Searching over 5,500,000 cases.


searching
Buy This Entire Record For $7.95

Download the entire decision to receive the complete text, official citation,
docket number, dissents and concurrences, and footnotes for this case.

Learn more about what you receive with purchase of this case.

Matthews v. BNSF Railway Co.

United States District Court, W.D. Missouri, Southern Division

May 23, 2017

BENJAMIN MATTHEWS, Plaintiff,
v.
BNSF RAILWAY COMPANY, Defendant.

          ORDER

          ROSEANN A. KETCHMARK, JUDGE.

         Before the Court is Defendant's Motion for Reconsideration of Motion to Dismiss for Lack of Jurisdiction or for Improper Venue, or Alternative Request to Stay the Proceedings (doc. 33) (the “motion for reconsideration”). Defendant seeks reconsideration of the Order (doc. 15) denying its Motion to Dismiss (doc. 9) (the “motion to dismiss”) for lack of personal jurisdiction. Alternatively, Defendant seeks a stay of proceedings, pending certain rulings by the United States Supreme Court. Upon review, the motion for reconsideration will be GRANTED and this action will be TRANSFERRED to the United States District Court for the District of Nebraska.

         I. Background

         Defendant removed this matter to federal court from the Circuit Court of Greene County, Missouri, on June 3, 2016. (Doc. 1.) Plaintiff then filed an Amended Complaint (doc. 7) (the “complaint”) as a matter of right, claiming violations of the Americans with Disabilities Act (“ADA”) and the Missouri Human Rights Act (“MHRA”).

         According to the complaint, Defendant, a Delaware corporation, maintains a registered agent in the state of Missouri, and is engaged in business in Missouri. (Doc. 7 at 2.) Plaintiff is a resident of Missouri who applied for a position of conductor with Defendant from his home in Missouri. He was hired as a “conductor trainee” in McCook, Nebraska. Plaintiff alleges that he understood the position of conductor was to be “nationwide” by virtue of the agreement with the union. Plaintiff further alleges that he intended to use the seniority he accumulated during his training to work in Missouri. Before Plaintiff began his employment, he claims that he underwent testing at his home in Missouri and at a healthcare provider in Missouri. Also, during the time Plaintiff worked in Nebraska, Defendant withheld Missouri employment taxes from Plaintiff's pay. Ultimately, Plaintiff was terminated from the position and was sent a certified letter to his address in Missouri informing him of the termination.

         In response to the complaint, Defendant moved to dismiss the action under Rule 12(b)(2) of the Federal Rules of Civil Procedure for lack of personal jurisdiction. On September 30, 2016, the Court denied the motion to dismiss, holding that Defendant had consented to personal jurisdiction.[1] Defendant now seeks reconsideration of this decision in light of the Missouri Supreme Court's recent ruling in State ex rel. Norfolk S. Ry. Co. v. Dolan, 512 S.W.3d 41 (Mo. 2017 en banc).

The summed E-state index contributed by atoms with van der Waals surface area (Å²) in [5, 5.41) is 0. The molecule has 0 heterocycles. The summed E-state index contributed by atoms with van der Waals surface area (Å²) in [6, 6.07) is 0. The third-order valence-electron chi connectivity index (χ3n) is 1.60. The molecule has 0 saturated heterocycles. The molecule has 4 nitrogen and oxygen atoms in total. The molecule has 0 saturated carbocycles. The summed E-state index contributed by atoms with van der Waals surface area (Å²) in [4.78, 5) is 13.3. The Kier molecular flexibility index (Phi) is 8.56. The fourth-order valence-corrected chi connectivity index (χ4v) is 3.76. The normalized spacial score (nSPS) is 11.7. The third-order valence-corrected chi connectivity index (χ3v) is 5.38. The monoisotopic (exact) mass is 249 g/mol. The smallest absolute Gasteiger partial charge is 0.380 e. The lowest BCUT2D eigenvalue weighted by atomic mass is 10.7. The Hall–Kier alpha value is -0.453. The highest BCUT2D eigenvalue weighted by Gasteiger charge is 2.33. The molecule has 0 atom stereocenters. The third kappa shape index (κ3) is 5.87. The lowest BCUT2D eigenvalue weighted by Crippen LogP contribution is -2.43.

II. The Prior Order Denying the Motion to Dismiss for Lack of Personal Jurisdiction

         In his opposition to the motion to dismiss, Plaintiff raised two arguments in support of personal jurisdiction. First, he asserted that Defendant consented to personal jurisdiction because it maintains a registered agent in Missouri. (Doc. 13 at 6-10.) Second, he argued that, even if Defendant has not consented, the Court has personal jurisdiction over Defendant under Missouri law. (Id. at 10-18.)

         The Court agreed with Plaintiff's first argument and denied the motion to dismiss for lack of personal jurisdiction, finding that “Defendant is registered to do business in Missouri and has a registered agent for service of process.” (Doc. 15 at 5.) Thus, “in concert with established Eighth Circuit and Supreme Court precedent, ” the Court held that Defendant had consented to personal jurisdiction. (Id. at 5-6.) Because this resolved the issue of personal jurisdiction, the Court did not address whether it could exercise specific or general personal jurisdiction over Defendant absent consent.

         Since then, the Missouri Supreme Court has held that “[t]he plain language of Missouri's registration statutes does not mention consent to personal jurisdiction for unrelated claims, nor does it purport to provide an independent basis for jurisdiction over foreign corporations that register in Missouri.” Dolan, 512 S.W.3d at 51. Furthermore,

the registration statute does not provide an independent basis for broadening Missouri's personal jurisdiction to include suits unrelated to the corporation's forum activities when the usual bases for general jurisdiction are not present. To the extent the holdings or dicta in prior cases suggest otherwise, they go beyond the language of the relevant statutes and should no longer be followed.

Id. at 52.

         Consequently, because the Missouri Supreme Court has clarified that Missouri law “provides only that registration is consent to service of process, ” it follows that the original basis for the exercise of personal jurisdiction over Defendant is no longer valid. Id. Plaintiff does not oppose this point. As a result, the prior order denying the motion to dismiss will be set aside as to the issue of personal jurisdiction, and the Court will reconsider said motion in light of Plaintiff's second argument, that even if Defendant did not consent, the Court still has personal jurisdiction over it under Missouri law.

         III. The Motion to Dismiss under Rule 12(b)(2) for Lack of ...


Buy This Entire Record For $7.95

Download the entire decision to receive the complete text, official citation,
docket number, dissents and concurrences, and footnotes for this case.

Learn more about what you receive with purchase of this case.